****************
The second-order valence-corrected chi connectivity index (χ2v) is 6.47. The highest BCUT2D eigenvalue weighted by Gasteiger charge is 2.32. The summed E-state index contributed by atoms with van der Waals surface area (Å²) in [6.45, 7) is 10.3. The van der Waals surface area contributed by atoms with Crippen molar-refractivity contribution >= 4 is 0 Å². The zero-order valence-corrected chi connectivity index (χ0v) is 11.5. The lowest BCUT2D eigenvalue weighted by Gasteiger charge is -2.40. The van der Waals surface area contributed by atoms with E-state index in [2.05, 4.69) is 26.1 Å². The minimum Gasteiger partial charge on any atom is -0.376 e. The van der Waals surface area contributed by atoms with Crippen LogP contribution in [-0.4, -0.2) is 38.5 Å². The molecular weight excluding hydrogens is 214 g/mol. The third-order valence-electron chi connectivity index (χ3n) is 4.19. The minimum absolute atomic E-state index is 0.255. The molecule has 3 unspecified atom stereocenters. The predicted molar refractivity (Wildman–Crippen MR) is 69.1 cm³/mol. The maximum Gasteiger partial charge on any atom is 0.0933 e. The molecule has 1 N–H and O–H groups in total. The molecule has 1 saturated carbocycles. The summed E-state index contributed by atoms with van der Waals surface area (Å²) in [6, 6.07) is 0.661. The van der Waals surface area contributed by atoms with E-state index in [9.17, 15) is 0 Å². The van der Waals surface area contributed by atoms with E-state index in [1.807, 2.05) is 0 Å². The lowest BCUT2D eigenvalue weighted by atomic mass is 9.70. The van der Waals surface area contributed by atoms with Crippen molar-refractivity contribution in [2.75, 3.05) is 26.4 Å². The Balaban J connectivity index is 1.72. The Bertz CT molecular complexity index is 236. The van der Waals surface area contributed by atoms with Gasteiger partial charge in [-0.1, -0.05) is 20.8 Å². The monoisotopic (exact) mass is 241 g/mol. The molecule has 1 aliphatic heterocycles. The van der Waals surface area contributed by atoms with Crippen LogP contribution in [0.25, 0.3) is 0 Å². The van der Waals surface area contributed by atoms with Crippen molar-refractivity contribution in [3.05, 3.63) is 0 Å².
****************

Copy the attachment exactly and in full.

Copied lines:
The second-order valence-corrected chi connectivity index (χ2v) is 6.47. The highest BCUT2D eigenvalue weighted by Gasteiger charge is 2.32. The summed E-state index contributed by atoms with van der Waals surface area (Å²) in [6.45, 7) is 10.3. The van der Waals surface area contributed by atoms with Crippen molar-refractivity contribution >= 4 is 0 Å². The zero-order valence-corrected chi connectivity index (χ0v) is 11.5. The lowest BCUT2D eigenvalue weighted by Gasteiger charge is -2.40. The van der Waals surface area contributed by atoms with E-state index in [2.05, 4.69) is 26.1 Å². The minimum Gasteiger partial charge on any atom is -0.376 e. The van der Waals surface area contributed by atoms with Crippen LogP contribution in [-0.4, -0.2) is 38.5 Å². The molecular weight excluding hydrogens is 214 g/mol. The third-order valence-electron chi connectivity index (χ3n) is 4.19. The minimum absolute atomic E-state index is 0.255. The molecule has 3 unspecified atom stereocenters. The predicted molar refractivity (Wildman–Crippen MR) is 69.1 cm³/mol. The maximum Gasteiger partial charge on any atom is 0.0933 e. The molecule has 1 N–H and O–H groups in total. The molecule has 1 saturated carbocycles. The summed E-state index contributed by atoms with van der Waals surface area (Å²) in [6, 6.07) is 0.661. The van der Waals surface area contributed by atoms with E-state index in [9.17, 15) is 0 Å². The van der Waals surface area contributed by atoms with E-state index in [1.807, 2.05) is 0 Å². The lowest BCUT2D eigenvalue weighted by atomic mass is 9.70. The van der Waals surface area contributed by atoms with Crippen molar-refractivity contribution in [2.75, 3.05) is 26.4 Å². The Balaban J connectivity index is 1.72. The Bertz CT molecular complexity index is 236. The van der Waals surface area contributed by atoms with Gasteiger partial charge in [-0.1, -0.05) is 20.8 Å². The monoisotopic (exact) mass is 241 g/mol. The molecule has 1 aliphatic heterocycles. The van der Waals surface area contributed by atoms with Crippen LogP contribution in [0.25, 0.3) is 0 Å². The van der Waals surface area contributed by atoms with Crippen molar-refractivity contribution in [3.05, 3.63) is 0 Å².